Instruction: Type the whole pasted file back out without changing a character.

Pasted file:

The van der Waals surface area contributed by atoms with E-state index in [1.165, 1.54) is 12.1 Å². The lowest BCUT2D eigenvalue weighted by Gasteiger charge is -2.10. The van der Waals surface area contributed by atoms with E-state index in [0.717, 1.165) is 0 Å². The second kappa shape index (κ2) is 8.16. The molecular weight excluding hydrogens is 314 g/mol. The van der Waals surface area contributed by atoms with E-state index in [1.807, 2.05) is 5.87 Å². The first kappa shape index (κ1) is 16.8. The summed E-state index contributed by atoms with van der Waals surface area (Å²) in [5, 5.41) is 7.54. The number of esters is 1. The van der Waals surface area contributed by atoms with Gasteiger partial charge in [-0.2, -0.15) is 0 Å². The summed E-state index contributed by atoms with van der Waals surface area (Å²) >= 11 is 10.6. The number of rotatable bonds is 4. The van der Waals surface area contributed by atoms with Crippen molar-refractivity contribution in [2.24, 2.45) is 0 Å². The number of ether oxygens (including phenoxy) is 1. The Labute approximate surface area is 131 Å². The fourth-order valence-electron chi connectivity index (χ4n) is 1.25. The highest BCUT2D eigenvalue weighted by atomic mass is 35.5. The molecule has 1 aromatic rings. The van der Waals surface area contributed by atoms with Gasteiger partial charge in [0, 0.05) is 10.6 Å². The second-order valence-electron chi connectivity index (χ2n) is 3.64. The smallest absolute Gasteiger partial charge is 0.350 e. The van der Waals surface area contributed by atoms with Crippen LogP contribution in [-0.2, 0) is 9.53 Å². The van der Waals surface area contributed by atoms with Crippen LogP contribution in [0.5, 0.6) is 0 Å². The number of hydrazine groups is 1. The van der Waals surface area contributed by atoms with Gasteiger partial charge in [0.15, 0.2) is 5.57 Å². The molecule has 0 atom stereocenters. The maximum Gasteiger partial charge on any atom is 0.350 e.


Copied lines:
The van der Waals surface area contributed by atoms with E-state index in [1.165, 1.54) is 12.1 Å². The lowest BCUT2D eigenvalue weighted by Gasteiger charge is -2.10. The van der Waals surface area contributed by atoms with E-state index in [0.717, 1.165) is 0 Å². The second kappa shape index (κ2) is 8.16. The molecular weight excluding hydrogens is 314 g/mol. The van der Waals surface area contributed by atoms with E-state index in [1.807, 2.05) is 5.87 Å². The first kappa shape index (κ1) is 16.8. The summed E-state index contributed by atoms with van der Waals surface area (Å²) in [5, 5.41) is 7.54. The number of esters is 1. The van der Waals surface area contributed by atoms with Gasteiger partial charge in [-0.2, -0.15) is 0 Å². The summed E-state index contributed by atoms with van der Waals surface area (Å²) >= 11 is 10.6. The number of rotatable bonds is 4. The van der Waals surface area contributed by atoms with Crippen molar-refractivity contribution in [2.24, 2.45) is 0 Å². The number of ether oxygens (including phenoxy) is 1. The Labute approximate surface area is 131 Å². The fourth-order valence-electron chi connectivity index (χ4n) is 1.25. The highest BCUT2D eigenvalue weighted by atomic mass is 35.5. The molecule has 1 aromatic rings. The van der Waals surface area contributed by atoms with Gasteiger partial charge in [0, 0.05) is 10.6 Å². The second-order valence-electron chi connectivity index (χ2n) is 3.64. The smallest absolute Gasteiger partial charge is 0.350 e. The van der Waals surface area contributed by atoms with Crippen LogP contribution in [-0.2, 0) is 9.53 Å². The van der Waals surface area contributed by atoms with Crippen LogP contribution in [0.5, 0.6) is 0 Å². The number of hydrazine groups is 1. The van der Waals surface area contributed by atoms with Gasteiger partial charge in [0.15, 0.2) is 5.57 Å². The molecule has 0 atom stereocenters. The maximum Gasteiger partial charge on any atom is 0.350 e.